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Study Finds Perfect Therapeutic Match To Fight a Common Form of Leukemia

Acute lymphoblastic leukemia (ALL) is the most common type of childhood cancer, characterized by an excessive production of immature white blood cells (lymphoblasts) by the bone marrow. Although most children survive ALL, many suffer late or long-term side effects from treatment, including heart problems, growth and development delays, secondary cancers, and infertility. Now researchers at UC Davis and Ionis Pharmaceuticals have developed a new treatment that has the potential to reduce toxicity and secondary effects – an antibody/DNA molecule hybrid that specifically targets ALL cells.

ALL is an acute form of blood cancer, characterized by the overproduction of immature lymphoblasts which multiply and spread to other organs, wasting the resources of the bone marrow that are normally used to produce functioning white and red blood cells. ALL is most common among children aged 2-5 or among the elderly, with around 6,000 new cases and 1,430 deaths from the disease reported every year in the US alone.

Chemotherapy is generally the initial treatment choice, while patients with more advanced disease are often given steroids, radiation therapy, and more intensive treatments, including bone marrow or stem cell transplants.

Treatment is most effective when ALL is diagnosed early. About 80 to 90% of children have a durable complete response following treatment, however long-term side effects of chemotherapy are often reported, highlighting the need for less toxic treatment options.

Can DNA Therapy Reduce Treatment Toxicity?

Antisense oligonucleotides are single strand DNA molecules that can bind to messenger RNA, preventing it from making a protein. Although this technology has a clear therapeutic potential, getting the genetic material inside target cells is still a challenge.

A new study, published in Molecular Medicine has shown for the first time, that a conjugate molecule made up of an antibody and an antisense oligonucleotide can effectively be used as a therapeutic agent for ALL.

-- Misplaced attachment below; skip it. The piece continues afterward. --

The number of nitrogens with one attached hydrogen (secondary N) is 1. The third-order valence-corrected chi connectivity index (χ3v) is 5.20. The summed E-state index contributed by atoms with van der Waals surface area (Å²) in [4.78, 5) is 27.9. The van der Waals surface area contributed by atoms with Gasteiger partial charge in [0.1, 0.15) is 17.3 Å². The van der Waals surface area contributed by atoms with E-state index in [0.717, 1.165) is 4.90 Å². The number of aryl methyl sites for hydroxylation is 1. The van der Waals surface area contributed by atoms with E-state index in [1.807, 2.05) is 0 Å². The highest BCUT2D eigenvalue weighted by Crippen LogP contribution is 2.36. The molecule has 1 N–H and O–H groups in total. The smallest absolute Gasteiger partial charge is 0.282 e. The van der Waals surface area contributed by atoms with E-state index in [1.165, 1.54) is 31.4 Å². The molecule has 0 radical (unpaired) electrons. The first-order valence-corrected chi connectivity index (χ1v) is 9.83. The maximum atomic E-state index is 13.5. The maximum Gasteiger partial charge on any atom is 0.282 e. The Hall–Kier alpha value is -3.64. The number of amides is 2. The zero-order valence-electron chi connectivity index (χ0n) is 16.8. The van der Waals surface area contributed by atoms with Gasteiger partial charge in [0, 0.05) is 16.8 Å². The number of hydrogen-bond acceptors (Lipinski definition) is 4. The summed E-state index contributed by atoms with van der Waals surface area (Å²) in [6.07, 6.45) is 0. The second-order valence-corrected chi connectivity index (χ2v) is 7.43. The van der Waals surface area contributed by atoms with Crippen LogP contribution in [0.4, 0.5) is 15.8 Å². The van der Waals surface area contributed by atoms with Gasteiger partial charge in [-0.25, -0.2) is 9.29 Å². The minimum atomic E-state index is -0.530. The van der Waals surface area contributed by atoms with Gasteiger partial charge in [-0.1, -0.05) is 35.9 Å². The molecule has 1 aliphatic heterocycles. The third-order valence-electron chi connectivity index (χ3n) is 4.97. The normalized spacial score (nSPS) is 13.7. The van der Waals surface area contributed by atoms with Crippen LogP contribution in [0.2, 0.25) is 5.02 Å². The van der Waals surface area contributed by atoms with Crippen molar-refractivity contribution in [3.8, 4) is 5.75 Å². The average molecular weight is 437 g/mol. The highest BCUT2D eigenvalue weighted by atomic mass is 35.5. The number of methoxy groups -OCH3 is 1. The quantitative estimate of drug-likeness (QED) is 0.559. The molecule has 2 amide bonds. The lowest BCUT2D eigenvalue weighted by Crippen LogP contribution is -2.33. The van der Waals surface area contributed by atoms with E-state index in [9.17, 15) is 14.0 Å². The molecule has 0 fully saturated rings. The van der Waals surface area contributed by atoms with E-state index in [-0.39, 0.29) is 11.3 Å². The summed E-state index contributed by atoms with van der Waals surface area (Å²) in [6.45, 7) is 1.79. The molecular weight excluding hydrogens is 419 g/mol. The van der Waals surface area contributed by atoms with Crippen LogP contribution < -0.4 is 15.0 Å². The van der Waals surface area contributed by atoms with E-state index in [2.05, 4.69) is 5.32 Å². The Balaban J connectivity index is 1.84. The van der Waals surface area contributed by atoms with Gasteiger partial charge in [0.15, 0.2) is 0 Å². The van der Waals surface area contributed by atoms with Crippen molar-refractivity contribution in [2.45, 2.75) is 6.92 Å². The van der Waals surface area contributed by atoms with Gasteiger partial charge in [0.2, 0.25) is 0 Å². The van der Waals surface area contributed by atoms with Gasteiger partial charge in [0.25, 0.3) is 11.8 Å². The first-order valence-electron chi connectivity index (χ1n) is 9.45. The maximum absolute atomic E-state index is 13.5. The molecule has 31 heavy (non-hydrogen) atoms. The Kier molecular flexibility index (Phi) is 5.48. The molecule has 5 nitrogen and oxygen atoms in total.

In the study, MXD3 was selected as the biological target, as this protein is known to help cancer cells to survive. To silence MXD3, antisense DNA that inhibits the protein was attached to an antibody that binds to CD22, a receptor expressed almost exclusively on ALL cells.

Once the antibody bound to CD22, the leukemia cells internalized the conjugate molecule. Once inside the cell, the antisense DNA molecule prevented MXD3 production therefore triggering cancer cell death.

The efficacy of the hybrid treatment was tested against ALL cell lines in vitro and on primary (patient-derived) ALL cells in a xenograft mouse model. Animals that received the hybrid therapy survived significantly longer than those in the control group.

The treatment was also shown to be selective, exclusively targeting cells that expressed CD22. While healthy B cells were attacked along with leukemia cells, they should be replenished following treatment, with the therapy supposedly leaving blood stem cells and other tissues unharmed.

While the study shows the conjugate is effective in treating animal models of ALL, researchers still need to understand the exact role of MXD3 in the tumorigenic process. Moreover, whether this treatment can be combined with other therapies or can be used against other cancers remain open questions.

To interrogate biological agents and new therapies for ALL predictive preclinical models that present stable disease are needed. Most commercially available models are transient, non-transferable through passages (not renewable), and without disease symptoms and mortality. While they can provide a gross measure of response, they have a finite banked leukemia source from patients.

CrownBio offers a commercially unique collection of patient-derived blood cancer models (HuKemia), that are validated, stable models with typical disease symptoms and eventual mortality, and that are truly representative of the human condition. Our HuKemia collection includes 19 ALL models, which are well characterized and annotated with expression profiling (U219) and gene copy number data (SNP6). Our ALL collection is also complemented by 6 AML patient-derived HuKemia models, featuring patient relevant mutations.

CrownBio’s permanent HuKemia models allow clients to test the efficacy of novel agents and follow disease recurrence after initial treatment targeting drug resistance. To learn more about our HuKemia models and services contact us today at busdev@crownbio.com

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